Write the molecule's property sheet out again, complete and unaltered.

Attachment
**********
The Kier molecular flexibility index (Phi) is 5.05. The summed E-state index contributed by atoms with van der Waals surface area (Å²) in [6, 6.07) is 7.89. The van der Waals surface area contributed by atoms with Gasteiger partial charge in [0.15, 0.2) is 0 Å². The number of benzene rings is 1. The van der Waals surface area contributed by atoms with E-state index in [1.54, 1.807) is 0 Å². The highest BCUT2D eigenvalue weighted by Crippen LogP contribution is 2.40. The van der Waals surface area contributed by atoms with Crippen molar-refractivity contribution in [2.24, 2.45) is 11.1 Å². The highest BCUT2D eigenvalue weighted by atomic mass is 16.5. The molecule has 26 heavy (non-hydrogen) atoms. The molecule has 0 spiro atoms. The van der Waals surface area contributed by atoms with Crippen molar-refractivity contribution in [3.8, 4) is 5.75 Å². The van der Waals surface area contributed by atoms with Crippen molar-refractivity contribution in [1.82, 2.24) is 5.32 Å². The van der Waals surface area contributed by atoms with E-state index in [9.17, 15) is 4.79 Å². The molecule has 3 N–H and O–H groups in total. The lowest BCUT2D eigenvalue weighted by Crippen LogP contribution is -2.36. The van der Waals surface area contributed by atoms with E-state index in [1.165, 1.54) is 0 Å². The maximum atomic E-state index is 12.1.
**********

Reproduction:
The Kier molecular flexibility index (Phi) is 5.05. The summed E-state index contributed by atoms with van der Waals surface area (Å²) in [6, 6.07) is 7.89. The van der Waals surface area contributed by atoms with Gasteiger partial charge in [0.15, 0.2) is 0 Å². The number of benzene rings is 1. The van der Waals surface area contributed by atoms with E-state index in [1.54, 1.807) is 0 Å². The highest BCUT2D eigenvalue weighted by Crippen LogP contribution is 2.40. The van der Waals surface area contributed by atoms with Crippen molar-refractivity contribution in [2.24, 2.45) is 11.1 Å². The highest BCUT2D eigenvalue weighted by atomic mass is 16.5. The molecule has 26 heavy (non-hydrogen) atoms. The molecule has 0 spiro atoms. The van der Waals surface area contributed by atoms with Crippen molar-refractivity contribution in [3.8, 4) is 5.75 Å². The van der Waals surface area contributed by atoms with Crippen molar-refractivity contribution in [1.82, 2.24) is 5.32 Å². The van der Waals surface area contributed by atoms with E-state index in [9.17, 15) is 4.79 Å². The molecule has 3 N–H and O–H groups in total. The lowest BCUT2D eigenvalue weighted by Crippen LogP contribution is -2.36. The van der Waals surface area contributed by atoms with E-state index in [1.165, 1.54) is 0 Å². The maximum atomic E-state index is 12.1.